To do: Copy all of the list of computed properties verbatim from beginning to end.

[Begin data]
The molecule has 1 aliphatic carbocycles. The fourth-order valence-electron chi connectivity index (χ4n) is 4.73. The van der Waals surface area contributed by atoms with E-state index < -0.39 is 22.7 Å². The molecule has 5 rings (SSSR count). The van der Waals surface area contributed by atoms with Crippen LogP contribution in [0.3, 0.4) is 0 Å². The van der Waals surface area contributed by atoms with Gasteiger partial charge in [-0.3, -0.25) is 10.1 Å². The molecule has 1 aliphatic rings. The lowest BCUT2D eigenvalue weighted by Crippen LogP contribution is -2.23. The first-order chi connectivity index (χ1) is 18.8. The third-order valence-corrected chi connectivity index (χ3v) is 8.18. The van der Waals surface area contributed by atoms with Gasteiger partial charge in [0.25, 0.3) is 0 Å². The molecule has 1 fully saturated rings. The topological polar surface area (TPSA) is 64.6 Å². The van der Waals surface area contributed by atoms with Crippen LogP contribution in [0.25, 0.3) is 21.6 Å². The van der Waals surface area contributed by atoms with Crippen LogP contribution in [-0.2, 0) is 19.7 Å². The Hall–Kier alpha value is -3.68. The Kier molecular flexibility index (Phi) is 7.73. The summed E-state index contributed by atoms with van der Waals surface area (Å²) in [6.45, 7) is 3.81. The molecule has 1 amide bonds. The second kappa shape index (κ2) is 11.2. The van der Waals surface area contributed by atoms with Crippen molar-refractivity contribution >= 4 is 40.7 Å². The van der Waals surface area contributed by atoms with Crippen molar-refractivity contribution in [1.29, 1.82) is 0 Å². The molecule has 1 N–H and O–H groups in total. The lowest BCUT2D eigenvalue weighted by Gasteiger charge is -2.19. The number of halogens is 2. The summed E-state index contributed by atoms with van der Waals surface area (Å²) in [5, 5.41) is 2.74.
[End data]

The molecule has 1 aliphatic carbocycles. The fourth-order valence-electron chi connectivity index (χ4n) is 4.73. The van der Waals surface area contributed by atoms with E-state index < -0.39 is 22.7 Å². The molecule has 5 rings (SSSR count). The van der Waals surface area contributed by atoms with Crippen LogP contribution in [0.3, 0.4) is 0 Å². The van der Waals surface area contributed by atoms with Gasteiger partial charge in [-0.3, -0.25) is 10.1 Å². The molecule has 1 aliphatic rings. The lowest BCUT2D eigenvalue weighted by Crippen LogP contribution is -2.23. The first-order chi connectivity index (χ1) is 18.8. The third-order valence-corrected chi connectivity index (χ3v) is 8.18. The van der Waals surface area contributed by atoms with Gasteiger partial charge in [0.25, 0.3) is 0 Å². The molecule has 1 fully saturated rings. The topological polar surface area (TPSA) is 64.6 Å². The van der Waals surface area contributed by atoms with Crippen LogP contribution in [0.25, 0.3) is 21.6 Å². The van der Waals surface area contributed by atoms with Crippen LogP contribution in [-0.2, 0) is 19.7 Å². The Hall–Kier alpha value is -3.68. The Kier molecular flexibility index (Phi) is 7.73. The summed E-state index contributed by atoms with van der Waals surface area (Å²) in [6.45, 7) is 3.81. The molecule has 1 amide bonds. The second kappa shape index (κ2) is 11.2. The van der Waals surface area contributed by atoms with Crippen molar-refractivity contribution >= 4 is 40.7 Å². The van der Waals surface area contributed by atoms with Crippen molar-refractivity contribution in [1.29, 1.82) is 0 Å². The molecule has 1 N–H and O–H groups in total. The lowest BCUT2D eigenvalue weighted by Gasteiger charge is -2.19. The number of halogens is 2. The summed E-state index contributed by atoms with van der Waals surface area (Å²) in [5, 5.41) is 2.74.